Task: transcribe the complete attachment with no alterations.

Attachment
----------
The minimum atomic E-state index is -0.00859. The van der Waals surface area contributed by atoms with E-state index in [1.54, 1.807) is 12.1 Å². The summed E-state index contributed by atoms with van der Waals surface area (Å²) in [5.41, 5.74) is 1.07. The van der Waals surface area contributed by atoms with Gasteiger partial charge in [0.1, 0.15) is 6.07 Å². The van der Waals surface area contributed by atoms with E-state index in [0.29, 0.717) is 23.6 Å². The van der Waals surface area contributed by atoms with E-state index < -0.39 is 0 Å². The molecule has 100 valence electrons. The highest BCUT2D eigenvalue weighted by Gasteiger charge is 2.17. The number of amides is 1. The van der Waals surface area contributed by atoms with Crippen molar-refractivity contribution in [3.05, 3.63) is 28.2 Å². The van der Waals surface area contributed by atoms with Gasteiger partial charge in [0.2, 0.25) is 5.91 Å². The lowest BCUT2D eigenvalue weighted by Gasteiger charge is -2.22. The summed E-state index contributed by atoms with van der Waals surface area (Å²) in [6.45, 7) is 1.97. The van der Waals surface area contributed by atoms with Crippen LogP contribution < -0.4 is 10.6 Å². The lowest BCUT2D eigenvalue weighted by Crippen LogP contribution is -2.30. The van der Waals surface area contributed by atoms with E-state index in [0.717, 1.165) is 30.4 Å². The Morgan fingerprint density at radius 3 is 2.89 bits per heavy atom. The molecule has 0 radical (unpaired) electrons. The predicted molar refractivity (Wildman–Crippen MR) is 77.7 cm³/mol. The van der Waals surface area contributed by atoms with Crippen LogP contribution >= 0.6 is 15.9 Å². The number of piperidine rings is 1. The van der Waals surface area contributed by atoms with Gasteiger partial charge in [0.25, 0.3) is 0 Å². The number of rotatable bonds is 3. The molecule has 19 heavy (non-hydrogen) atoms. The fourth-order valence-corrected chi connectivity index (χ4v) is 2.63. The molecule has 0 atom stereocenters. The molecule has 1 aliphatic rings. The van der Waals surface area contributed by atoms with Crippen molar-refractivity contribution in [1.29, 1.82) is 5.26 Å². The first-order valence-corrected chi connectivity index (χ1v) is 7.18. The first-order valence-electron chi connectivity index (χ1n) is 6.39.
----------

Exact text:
The minimum atomic E-state index is -0.00859. The van der Waals surface area contributed by atoms with E-state index in [1.54, 1.807) is 12.1 Å². The summed E-state index contributed by atoms with van der Waals surface area (Å²) in [5.41, 5.74) is 1.07. The van der Waals surface area contributed by atoms with Gasteiger partial charge in [0.1, 0.15) is 6.07 Å². The van der Waals surface area contributed by atoms with E-state index in [0.29, 0.717) is 23.6 Å². The van der Waals surface area contributed by atoms with E-state index < -0.39 is 0 Å². The molecule has 100 valence electrons. The highest BCUT2D eigenvalue weighted by Gasteiger charge is 2.17. The number of amides is 1. The van der Waals surface area contributed by atoms with Crippen molar-refractivity contribution in [3.05, 3.63) is 28.2 Å². The van der Waals surface area contributed by atoms with Gasteiger partial charge in [0.2, 0.25) is 5.91 Å². The lowest BCUT2D eigenvalue weighted by Gasteiger charge is -2.22. The summed E-state index contributed by atoms with van der Waals surface area (Å²) in [6.45, 7) is 1.97. The van der Waals surface area contributed by atoms with Crippen LogP contribution < -0.4 is 10.6 Å². The lowest BCUT2D eigenvalue weighted by Crippen LogP contribution is -2.30. The van der Waals surface area contributed by atoms with E-state index in [0.717, 1.165) is 30.4 Å². The Morgan fingerprint density at radius 3 is 2.89 bits per heavy atom. The molecule has 0 radical (unpaired) electrons. The predicted molar refractivity (Wildman–Crippen MR) is 77.7 cm³/mol. The van der Waals surface area contributed by atoms with Crippen LogP contribution >= 0.6 is 15.9 Å². The number of piperidine rings is 1. The van der Waals surface area contributed by atoms with Gasteiger partial charge in [0.25, 0.3) is 0 Å². The number of rotatable bonds is 3. The molecule has 19 heavy (non-hydrogen) atoms. The fourth-order valence-corrected chi connectivity index (χ4v) is 2.63. The molecule has 0 atom stereocenters. The molecule has 1 aliphatic rings. The van der Waals surface area contributed by atoms with Crippen molar-refractivity contribution in [1.29, 1.82) is 5.26 Å². The first-order valence-corrected chi connectivity index (χ1v) is 7.18. The first-order valence-electron chi connectivity index (χ1n) is 6.39.